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Hoisington gets closer to polycart regulations
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HOISINGTON — The Hoisington City Council agreed Monday night to have a resolution drawn up with fines of $25-$75 plus $110 court costs for leaving trash carts on the street for more than 24 hours after pickup day.
The council discussed the subject at length. The council was informed by the city attorney that any penalty would include $110 court costs.
However, City Manager Jonathan Mitchell said he had gotten feedback that the fine was too high. At the March 10 city council meeting, higher fines were discussed.
Council Member Dean Andereck suggested impounding polycarts, but others objected saying then people would have no place for their trash.
Various members of the council reported they thought the situation was improving with the imposition of fines looming. Last fall, residents were asked to voluntarily remove carts without much success.
Council Member Chris Smith said, “I can’t understand the difficulty of moving the trash can back to the house.”
Provisions have been made for those that are elderly or disabled for assistance with moving carts to the street and back.
Also, the council will allow freedom for enforcement to give warnings.
Mitchell was instructed to make the resolution effective three months after the April 14 meeting.
City Clerk Donita Crutcher noted on another trash topic, that Stutzman’s has a camera on the sanitation truck that takes pictures with a time and date stamp to show whether the cart was on the street when the trash truck came by. She said she has received complaints from time to time about carts not being picked up. Staff can go back and verify whether the carts were actually on the street at pickup time.
In other business, Crutcher reported to the council that the city office is still working with electrical engineers Sawvel & Assoc. on gathering of electrical usage information and demand metering. Her office is also working on ID badges for employees.
Dilapidated property
Code Enforcement Officer Don Doerschlag was present for a show cause hearing on the outbuildings at 851 W. 2nd for being in a state of dilapidation. The house is in the process of demolition, but the storm cellar and shed were not included in the original resolution.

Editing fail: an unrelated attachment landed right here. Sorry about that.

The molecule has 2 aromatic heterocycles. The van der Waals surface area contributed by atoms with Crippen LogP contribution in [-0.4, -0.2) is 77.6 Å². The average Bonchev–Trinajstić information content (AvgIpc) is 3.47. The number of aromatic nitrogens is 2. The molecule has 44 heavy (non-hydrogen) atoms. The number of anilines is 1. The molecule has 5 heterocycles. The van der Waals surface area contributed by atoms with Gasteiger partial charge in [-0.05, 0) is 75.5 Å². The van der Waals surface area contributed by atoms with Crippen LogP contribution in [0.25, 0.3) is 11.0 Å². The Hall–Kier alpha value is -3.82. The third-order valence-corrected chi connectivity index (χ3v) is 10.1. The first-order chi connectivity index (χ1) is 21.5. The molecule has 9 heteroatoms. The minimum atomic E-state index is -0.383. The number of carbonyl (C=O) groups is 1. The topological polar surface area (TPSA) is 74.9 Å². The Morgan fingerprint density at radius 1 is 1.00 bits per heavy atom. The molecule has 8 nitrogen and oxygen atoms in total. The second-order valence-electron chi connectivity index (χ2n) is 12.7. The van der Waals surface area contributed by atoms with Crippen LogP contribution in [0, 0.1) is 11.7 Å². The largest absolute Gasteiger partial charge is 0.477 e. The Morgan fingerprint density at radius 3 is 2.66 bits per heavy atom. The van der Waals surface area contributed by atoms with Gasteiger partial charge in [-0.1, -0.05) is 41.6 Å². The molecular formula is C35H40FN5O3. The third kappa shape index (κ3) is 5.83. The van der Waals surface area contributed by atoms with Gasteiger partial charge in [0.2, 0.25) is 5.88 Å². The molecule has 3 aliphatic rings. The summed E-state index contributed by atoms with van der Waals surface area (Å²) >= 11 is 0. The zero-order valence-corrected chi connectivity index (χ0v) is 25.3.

The owner was present and said she can’t afford for the city to demolish the shed and storm cellar. She also said she can’t get out in the bad weather and work on repairs.
The council gave her until Sept. 30 to begin repairs on the shed and storm cellar.
Craig Sowards, Emergency Medical Services director, was present to give his annual report. He has resigned from his position and will be taking another job in April.
Sowards spoke extensively about the difficulty of getting volunteers for the service. The city is considering combining EMS services with other communities as well as looking at other alternatives.
He told the council the state has increased education requirements for an EMT certification that has led to difficulty in finding volunteers throughout the state. There are currently six volunteers taking calls. This number is down from when he started.
In final business, the council approved:
•Hiring CDUB Construction janitorial service, at a cost of $14,400 for a year. The city intends to use the money saved from having a full-time employee to fund code enforcement and animal control.
•Passed a resolution 11-2014 against proposed legislation at the state level. This Kansas legislation will move local city council elections to the fall, meaning that all nine members of the city council could be replaced in a single election. Mitchell reported that many school boards and cities are against the legislation because it would introduce partisan politics into the election.